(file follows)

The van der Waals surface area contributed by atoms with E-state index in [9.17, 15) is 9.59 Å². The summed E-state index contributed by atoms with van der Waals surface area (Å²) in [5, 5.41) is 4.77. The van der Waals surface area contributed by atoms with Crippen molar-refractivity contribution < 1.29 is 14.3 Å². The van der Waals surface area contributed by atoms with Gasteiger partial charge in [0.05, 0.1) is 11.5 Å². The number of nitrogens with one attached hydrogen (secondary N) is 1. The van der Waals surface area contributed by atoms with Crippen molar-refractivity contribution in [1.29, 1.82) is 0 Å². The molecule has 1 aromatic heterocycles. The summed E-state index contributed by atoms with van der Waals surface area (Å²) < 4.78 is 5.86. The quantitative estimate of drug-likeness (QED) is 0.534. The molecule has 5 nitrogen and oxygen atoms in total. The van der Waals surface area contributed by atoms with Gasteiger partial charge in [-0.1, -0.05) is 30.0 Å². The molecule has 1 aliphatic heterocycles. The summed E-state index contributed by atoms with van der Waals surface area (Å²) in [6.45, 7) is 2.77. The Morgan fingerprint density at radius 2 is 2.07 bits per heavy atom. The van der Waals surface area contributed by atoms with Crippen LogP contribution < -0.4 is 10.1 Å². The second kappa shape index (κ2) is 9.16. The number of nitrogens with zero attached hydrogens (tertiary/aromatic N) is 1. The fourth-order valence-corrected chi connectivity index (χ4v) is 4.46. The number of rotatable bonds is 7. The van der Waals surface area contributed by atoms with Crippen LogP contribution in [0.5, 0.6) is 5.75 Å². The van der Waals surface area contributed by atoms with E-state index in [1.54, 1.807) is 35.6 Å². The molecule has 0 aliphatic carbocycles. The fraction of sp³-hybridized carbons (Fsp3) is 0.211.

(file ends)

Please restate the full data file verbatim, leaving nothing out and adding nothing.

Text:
The van der Waals surface area contributed by atoms with E-state index in [9.17, 15) is 9.59 Å². The summed E-state index contributed by atoms with van der Waals surface area (Å²) in [5, 5.41) is 4.77. The van der Waals surface area contributed by atoms with Crippen molar-refractivity contribution < 1.29 is 14.3 Å². The van der Waals surface area contributed by atoms with Gasteiger partial charge in [0.05, 0.1) is 11.5 Å². The number of nitrogens with one attached hydrogen (secondary N) is 1. The van der Waals surface area contributed by atoms with Crippen molar-refractivity contribution in [1.29, 1.82) is 0 Å². The molecule has 1 aromatic heterocycles. The summed E-state index contributed by atoms with van der Waals surface area (Å²) < 4.78 is 5.86. The quantitative estimate of drug-likeness (QED) is 0.534. The molecule has 5 nitrogen and oxygen atoms in total. The van der Waals surface area contributed by atoms with Gasteiger partial charge in [-0.1, -0.05) is 30.0 Å². The molecule has 1 aliphatic heterocycles. The summed E-state index contributed by atoms with van der Waals surface area (Å²) in [6.45, 7) is 2.77. The Morgan fingerprint density at radius 2 is 2.07 bits per heavy atom. The van der Waals surface area contributed by atoms with Crippen LogP contribution < -0.4 is 10.1 Å². The second kappa shape index (κ2) is 9.16. The number of nitrogens with zero attached hydrogens (tertiary/aromatic N) is 1. The fourth-order valence-corrected chi connectivity index (χ4v) is 4.46. The number of rotatable bonds is 7. The van der Waals surface area contributed by atoms with Crippen LogP contribution in [0.5, 0.6) is 5.75 Å². The van der Waals surface area contributed by atoms with E-state index in [1.54, 1.807) is 35.6 Å². The molecule has 0 aliphatic carbocycles. The fraction of sp³-hybridized carbons (Fsp3) is 0.211.